Sadiq Khan is currently on course to become the next Mayor of London, according to a live ticker showing the count result so far.
A nifty bit of tech on the London Elects website is showing the Tooting MP is currently ahead of his Conservative rival Zac Goldsmith in the race to City Hall.
The online ticker is updating every few minutes, and as of 12.30pm shows Khan is in on 44 per cent, with Goldsmith on 35 per cent – although these percentages are only visible when you look at the page’s source code.
Green party candidate Sian Berry is third on six per cent, while Lib Dem woes continue with Caroline Pidgeon languishing in fourth on four per cent.
Former Labour MP George Galloway has just one per cent.
The ticker only shows the results for first preferences, and if Khan fails to get more than 50 per cent of those votes, Londoners second preferences will be taken into consideration.
Goldsmith’s campaign for City Hall has been accused of being “divisive”, with the Tory candidate frequently questioning Khan’s links to “extremists”.
After the polls closed on Thursday, Boff revelaed he had spoken to Goldsmith and said it was “a mistake” to attack Khan with such allegations, as it undermined the party’s hard work in appealing to the Muslim community.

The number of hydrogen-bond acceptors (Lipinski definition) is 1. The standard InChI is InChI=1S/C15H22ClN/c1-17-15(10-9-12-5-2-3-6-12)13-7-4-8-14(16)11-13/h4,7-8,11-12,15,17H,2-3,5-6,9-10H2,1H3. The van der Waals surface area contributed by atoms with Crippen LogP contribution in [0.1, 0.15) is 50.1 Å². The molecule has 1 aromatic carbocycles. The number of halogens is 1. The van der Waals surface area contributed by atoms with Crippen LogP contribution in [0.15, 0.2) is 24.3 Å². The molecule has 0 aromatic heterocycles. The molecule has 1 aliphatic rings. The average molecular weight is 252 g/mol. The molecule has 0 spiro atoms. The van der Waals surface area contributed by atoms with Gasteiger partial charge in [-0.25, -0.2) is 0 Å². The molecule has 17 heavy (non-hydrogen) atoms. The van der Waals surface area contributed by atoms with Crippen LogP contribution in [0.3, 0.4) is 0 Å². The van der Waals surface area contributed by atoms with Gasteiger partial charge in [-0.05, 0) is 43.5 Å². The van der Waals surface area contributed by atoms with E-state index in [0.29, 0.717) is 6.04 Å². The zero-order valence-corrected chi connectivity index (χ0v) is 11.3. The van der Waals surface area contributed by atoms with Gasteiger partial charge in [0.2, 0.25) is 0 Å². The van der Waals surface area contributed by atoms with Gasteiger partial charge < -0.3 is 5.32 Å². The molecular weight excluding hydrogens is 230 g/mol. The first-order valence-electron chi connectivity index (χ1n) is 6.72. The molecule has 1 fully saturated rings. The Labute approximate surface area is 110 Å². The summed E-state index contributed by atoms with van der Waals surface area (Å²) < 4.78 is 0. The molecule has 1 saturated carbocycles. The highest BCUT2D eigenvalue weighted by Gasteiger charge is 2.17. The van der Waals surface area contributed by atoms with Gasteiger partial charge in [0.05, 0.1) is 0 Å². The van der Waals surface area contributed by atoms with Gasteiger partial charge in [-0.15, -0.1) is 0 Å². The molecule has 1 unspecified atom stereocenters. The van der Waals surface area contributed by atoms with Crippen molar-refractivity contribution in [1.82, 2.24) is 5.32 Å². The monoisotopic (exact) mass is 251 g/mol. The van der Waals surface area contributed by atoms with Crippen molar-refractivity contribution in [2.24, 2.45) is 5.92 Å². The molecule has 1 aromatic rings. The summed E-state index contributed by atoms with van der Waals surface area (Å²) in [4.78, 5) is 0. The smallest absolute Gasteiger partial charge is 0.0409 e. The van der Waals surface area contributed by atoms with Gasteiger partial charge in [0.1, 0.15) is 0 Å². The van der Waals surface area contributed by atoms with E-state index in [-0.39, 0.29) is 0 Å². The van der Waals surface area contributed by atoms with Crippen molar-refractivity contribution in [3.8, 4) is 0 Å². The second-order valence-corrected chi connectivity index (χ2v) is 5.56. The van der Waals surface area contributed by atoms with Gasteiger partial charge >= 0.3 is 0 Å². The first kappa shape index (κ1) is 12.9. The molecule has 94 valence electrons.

Speaking on BBC’s Newsnight, he said: “I don’t think it was dog whistle, because you can’t hear a dog whistle. Everybody could hear this.
“It was effectively saying that people of conservative religious views are not to be trusted and you shouldn’t share a platform with them and that’s outrageous.”
“I was really troubled by one particular aspect [of the campaign] and that’s when he started equating people with conservative religious views with sympathising with terrorism. That sent a message out to many of the communities in London that’s very difficult to justify.”
If Khan does become the next London Mayor, it will be a rare moment of joy on what has otherwise been a poor night for Labour.
The party has been pushed into third place in the Scottish Parliament after finishing behind the SNP and the Tories, and will have to rule as a minority administration in Wales after losing a seat in the Assembly.
Labour also lost council seats in England, at a time in the electoral cycle when opposition parties are expected to make gains.
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